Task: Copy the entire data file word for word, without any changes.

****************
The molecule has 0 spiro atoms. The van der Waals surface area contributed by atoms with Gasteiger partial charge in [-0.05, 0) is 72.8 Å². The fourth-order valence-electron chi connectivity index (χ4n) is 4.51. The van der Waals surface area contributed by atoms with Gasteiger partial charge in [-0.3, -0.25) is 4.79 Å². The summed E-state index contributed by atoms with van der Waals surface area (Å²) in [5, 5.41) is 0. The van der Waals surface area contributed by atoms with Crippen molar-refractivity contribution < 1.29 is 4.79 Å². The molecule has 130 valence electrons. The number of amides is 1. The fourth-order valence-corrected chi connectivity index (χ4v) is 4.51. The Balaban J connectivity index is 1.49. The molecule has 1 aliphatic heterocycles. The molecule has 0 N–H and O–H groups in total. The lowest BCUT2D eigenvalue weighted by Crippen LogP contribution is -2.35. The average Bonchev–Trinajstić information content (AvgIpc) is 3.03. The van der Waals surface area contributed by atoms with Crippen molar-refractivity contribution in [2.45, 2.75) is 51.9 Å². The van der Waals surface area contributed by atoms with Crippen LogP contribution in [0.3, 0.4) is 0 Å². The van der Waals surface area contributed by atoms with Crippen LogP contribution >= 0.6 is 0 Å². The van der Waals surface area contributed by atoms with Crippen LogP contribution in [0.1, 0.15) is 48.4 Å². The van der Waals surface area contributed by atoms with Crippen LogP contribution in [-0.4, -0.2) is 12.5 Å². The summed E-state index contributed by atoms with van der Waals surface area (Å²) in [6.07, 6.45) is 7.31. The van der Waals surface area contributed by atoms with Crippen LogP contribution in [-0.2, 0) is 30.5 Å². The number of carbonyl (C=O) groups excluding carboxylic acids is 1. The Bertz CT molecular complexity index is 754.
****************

The molecule has 0 spiro atoms. The van der Waals surface area contributed by atoms with Gasteiger partial charge in [-0.05, 0) is 72.8 Å². The fourth-order valence-electron chi connectivity index (χ4n) is 4.51. The van der Waals surface area contributed by atoms with Gasteiger partial charge in [-0.3, -0.25) is 4.79 Å². The summed E-state index contributed by atoms with van der Waals surface area (Å²) in [5, 5.41) is 0. The van der Waals surface area contributed by atoms with Crippen molar-refractivity contribution < 1.29 is 4.79 Å². The molecule has 130 valence electrons. The number of amides is 1. The fourth-order valence-corrected chi connectivity index (χ4v) is 4.51. The Balaban J connectivity index is 1.49. The molecule has 1 aliphatic heterocycles. The molecule has 0 N–H and O–H groups in total. The lowest BCUT2D eigenvalue weighted by Crippen LogP contribution is -2.35. The average Bonchev–Trinajstić information content (AvgIpc) is 3.03. The van der Waals surface area contributed by atoms with Crippen molar-refractivity contribution in [2.45, 2.75) is 51.9 Å². The van der Waals surface area contributed by atoms with Crippen LogP contribution in [0.3, 0.4) is 0 Å². The van der Waals surface area contributed by atoms with Crippen LogP contribution >= 0.6 is 0 Å². The van der Waals surface area contributed by atoms with Crippen LogP contribution in [0.1, 0.15) is 48.4 Å². The van der Waals surface area contributed by atoms with Crippen LogP contribution in [-0.4, -0.2) is 12.5 Å². The summed E-state index contributed by atoms with van der Waals surface area (Å²) in [6.07, 6.45) is 7.31. The van der Waals surface area contributed by atoms with Crippen LogP contribution in [-0.2, 0) is 30.5 Å². The number of carbonyl (C=O) groups excluding carboxylic acids is 1. The Bertz CT molecular complexity index is 754.